As discussed above, there are numerous sources of background autofluorescence, including: microscope objectives and other internal optics in the light path, glass microscope cover slips or Petri dishes upon which most samples are mounted, mounting / fixing media, and even microscope immersion oil. The generation of fluorescence from microscope objectives is always undesirable but often unavoidable. The ideal microscope allows bright, high-contrast fluorescence observation using the minimum amount of excitation light in order to limit sample photodamage and fluorescence fading or photobleaching. However, most microscope objectives also generate autofluorescence under the same lighting conditions. One way to limit the level of autofluorescence is through the judicious choice of objectives manufactured from specially selected, non-fluorescing glasses that minimize artifacts arising from autofluorescence generated by internal lens elements. Many microscope manufacturers have developed specialized objectives that greatly reduce and limit autofluorescence for low-light imaging applications and it is important to seek their advice when considering specific fluorescence microscopy applications.
Microscope slides / cover slips upon which sample specimens are mounted also generate autofluorescence that is ultimately captured by the same collection optics (i.e., microscope objective) and transmitted to the detector. A wide variety of glass types exist such as, soda lime, borosilicate, and fused quartz (particularly useful when ultraviolet transparency is required). Reduced glass autofluorescence is achieved with of the removal of fluorescing impurities, such as metal oxide particles (e.g., ferric oxide). In addition, non-glass slides that exhibit reduced fluorescence are also available as alternatives. Permanox™ is an example of one such alternative. Permanox is a strong, biologically inert polymer material that is widely used for cell fixation and on-slide staining, and exhibits reduced autofluorescence across commonly used excitation wavelengths. However, one major drawback is that light transmission is approximately 70% at 400 nm compared to > 90% for many other glass types. Hence careful consideration is required given the amount of light that can be lost, especially if used in applications where the illumination light will first pass through the plastic substrate.
Another major problem encountered in fluorescence microscopy is the tendency of fluorophores to exhibit decreased fluorescence (fluorescence fading) or quench (due to the generation of free radicals) under light excitation. Because these effects are generally triggered by the fluorescing process itself, they are often called “photobleaching.” One way to overcome this problem is to use a mounting medium that not only reduces quenching but also fixes the specimen for imaging. However, the introduction of mounting media can also lead to increased levels of autofluorescence. Again, the origin of the autofluorescence signal is primarily due to the presence of (fluorescing) impurities present within the mounting medium. For example, glutaraldehyde works as a good fixative, but its use in fluorescence microscopy is limited due to intrinsically high levels of autofluorescence. An alternative is to use paraformaldehyde which exhibits low levels of autofluorescence. The simplest approach to understanding the level of autofluorescence generated by any mounting media – if not already quoted as part of the product specifications – is to perform control experiments. By applying a thin layer of mounting media to a clean glass / plastic cover slip one can record the photon counts associated with autofluorescence and determine a mean (constant) value over the image field of view.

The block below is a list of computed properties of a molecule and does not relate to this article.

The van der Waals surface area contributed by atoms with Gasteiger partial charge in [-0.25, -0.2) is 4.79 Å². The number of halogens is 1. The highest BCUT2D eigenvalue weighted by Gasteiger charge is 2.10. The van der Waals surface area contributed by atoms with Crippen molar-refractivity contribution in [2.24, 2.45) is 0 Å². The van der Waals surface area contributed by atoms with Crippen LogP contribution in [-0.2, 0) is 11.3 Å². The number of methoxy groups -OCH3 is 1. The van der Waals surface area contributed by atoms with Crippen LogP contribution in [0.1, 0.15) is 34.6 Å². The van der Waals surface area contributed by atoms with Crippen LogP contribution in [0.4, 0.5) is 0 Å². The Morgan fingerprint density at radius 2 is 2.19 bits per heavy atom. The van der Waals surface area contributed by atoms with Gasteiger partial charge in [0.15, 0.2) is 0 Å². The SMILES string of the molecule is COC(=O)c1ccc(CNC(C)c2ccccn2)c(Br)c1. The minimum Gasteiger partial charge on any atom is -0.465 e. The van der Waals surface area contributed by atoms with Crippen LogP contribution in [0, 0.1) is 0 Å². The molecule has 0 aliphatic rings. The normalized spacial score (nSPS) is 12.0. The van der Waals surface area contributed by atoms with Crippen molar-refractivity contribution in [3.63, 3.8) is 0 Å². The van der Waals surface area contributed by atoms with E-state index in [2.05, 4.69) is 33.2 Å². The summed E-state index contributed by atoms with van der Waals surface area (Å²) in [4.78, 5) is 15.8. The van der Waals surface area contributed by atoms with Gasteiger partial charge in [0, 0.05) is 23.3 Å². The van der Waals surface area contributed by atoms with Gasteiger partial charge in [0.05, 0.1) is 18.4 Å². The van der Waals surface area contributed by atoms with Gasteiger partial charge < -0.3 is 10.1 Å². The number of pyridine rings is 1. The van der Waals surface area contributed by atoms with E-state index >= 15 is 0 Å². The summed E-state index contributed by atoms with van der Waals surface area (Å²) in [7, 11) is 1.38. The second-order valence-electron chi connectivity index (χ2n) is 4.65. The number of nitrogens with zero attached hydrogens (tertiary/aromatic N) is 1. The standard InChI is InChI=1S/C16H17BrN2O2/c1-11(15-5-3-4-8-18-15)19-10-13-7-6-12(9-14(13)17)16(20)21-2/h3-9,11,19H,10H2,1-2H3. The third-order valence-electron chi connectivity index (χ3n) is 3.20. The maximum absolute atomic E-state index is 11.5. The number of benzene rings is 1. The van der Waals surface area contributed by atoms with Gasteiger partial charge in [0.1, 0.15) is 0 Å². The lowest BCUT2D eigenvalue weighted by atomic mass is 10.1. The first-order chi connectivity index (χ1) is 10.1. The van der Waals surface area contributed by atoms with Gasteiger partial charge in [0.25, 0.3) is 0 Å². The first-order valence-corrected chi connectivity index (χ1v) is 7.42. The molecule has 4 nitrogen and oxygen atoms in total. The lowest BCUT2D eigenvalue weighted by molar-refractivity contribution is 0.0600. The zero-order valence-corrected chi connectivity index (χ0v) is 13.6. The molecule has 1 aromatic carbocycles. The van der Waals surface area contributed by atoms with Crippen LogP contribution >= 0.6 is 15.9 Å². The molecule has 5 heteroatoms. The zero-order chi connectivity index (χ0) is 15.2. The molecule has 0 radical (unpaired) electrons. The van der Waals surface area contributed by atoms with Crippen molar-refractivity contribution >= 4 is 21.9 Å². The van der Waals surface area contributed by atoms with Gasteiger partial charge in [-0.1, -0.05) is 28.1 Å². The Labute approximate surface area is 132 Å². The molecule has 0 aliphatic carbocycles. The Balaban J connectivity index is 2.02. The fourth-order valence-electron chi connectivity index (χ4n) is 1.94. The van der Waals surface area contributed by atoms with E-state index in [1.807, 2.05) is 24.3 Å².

Finally, immersion oil may also contribute to any autofluorescence signal. If immersion oil is required for imaging purposes then it is necessary to consider the spectral range of the excitation light. If the excitation ranges from about 400 – 800 nm immersion oil types A and B are most suitable. In order to understand whether or not a given type of immersion oil is nonfluorescing one must understand the manufacturer codes and designations, such as DF, HF, LF, etc. The simplest way to determine the level of autofluorescence generated under similar light excitation is to place a small amount of oil on a clean microscope slide, register the photon counts at the detector and determine the mean value. An example of the use of low autofluorescence immersion oil in fluorescence microscopy is shown in Figure 5 below.